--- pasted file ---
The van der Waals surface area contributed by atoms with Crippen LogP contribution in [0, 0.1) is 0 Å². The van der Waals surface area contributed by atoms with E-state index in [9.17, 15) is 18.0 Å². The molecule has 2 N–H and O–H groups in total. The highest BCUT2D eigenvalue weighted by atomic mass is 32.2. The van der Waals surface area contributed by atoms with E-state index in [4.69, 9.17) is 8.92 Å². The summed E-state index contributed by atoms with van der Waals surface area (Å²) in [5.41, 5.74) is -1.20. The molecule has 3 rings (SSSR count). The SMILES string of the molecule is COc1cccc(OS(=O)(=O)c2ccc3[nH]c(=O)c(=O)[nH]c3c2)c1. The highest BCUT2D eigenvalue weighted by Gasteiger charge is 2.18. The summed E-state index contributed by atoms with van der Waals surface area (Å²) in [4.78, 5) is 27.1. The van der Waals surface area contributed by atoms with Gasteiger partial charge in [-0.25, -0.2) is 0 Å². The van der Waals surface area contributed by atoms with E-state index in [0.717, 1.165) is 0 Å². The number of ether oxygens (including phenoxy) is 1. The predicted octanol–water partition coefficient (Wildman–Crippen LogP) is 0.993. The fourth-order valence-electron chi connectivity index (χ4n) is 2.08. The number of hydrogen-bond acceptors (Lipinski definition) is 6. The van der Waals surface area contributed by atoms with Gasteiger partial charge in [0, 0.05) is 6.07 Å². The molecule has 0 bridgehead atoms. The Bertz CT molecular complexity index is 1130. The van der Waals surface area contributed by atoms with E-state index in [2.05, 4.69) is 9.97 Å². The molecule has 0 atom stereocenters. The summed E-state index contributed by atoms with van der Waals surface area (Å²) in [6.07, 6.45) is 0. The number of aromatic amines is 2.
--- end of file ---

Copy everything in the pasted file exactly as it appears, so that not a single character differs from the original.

The van der Waals surface area contributed by atoms with Crippen LogP contribution in [0, 0.1) is 0 Å². The van der Waals surface area contributed by atoms with E-state index in [9.17, 15) is 18.0 Å². The molecule has 2 N–H and O–H groups in total. The highest BCUT2D eigenvalue weighted by atomic mass is 32.2. The van der Waals surface area contributed by atoms with E-state index in [4.69, 9.17) is 8.92 Å². The summed E-state index contributed by atoms with van der Waals surface area (Å²) in [5.41, 5.74) is -1.20. The molecule has 3 rings (SSSR count). The SMILES string of the molecule is COc1cccc(OS(=O)(=O)c2ccc3[nH]c(=O)c(=O)[nH]c3c2)c1. The highest BCUT2D eigenvalue weighted by Gasteiger charge is 2.18. The summed E-state index contributed by atoms with van der Waals surface area (Å²) in [4.78, 5) is 27.1. The van der Waals surface area contributed by atoms with Gasteiger partial charge in [-0.25, -0.2) is 0 Å². The van der Waals surface area contributed by atoms with E-state index in [0.717, 1.165) is 0 Å². The number of ether oxygens (including phenoxy) is 1. The predicted octanol–water partition coefficient (Wildman–Crippen LogP) is 0.993. The fourth-order valence-electron chi connectivity index (χ4n) is 2.08. The number of hydrogen-bond acceptors (Lipinski definition) is 6. The van der Waals surface area contributed by atoms with Gasteiger partial charge in [0, 0.05) is 6.07 Å². The molecule has 0 bridgehead atoms. The Bertz CT molecular complexity index is 1130. The van der Waals surface area contributed by atoms with E-state index in [2.05, 4.69) is 9.97 Å². The molecule has 0 atom stereocenters. The summed E-state index contributed by atoms with van der Waals surface area (Å²) in [6.07, 6.45) is 0. The number of aromatic amines is 2.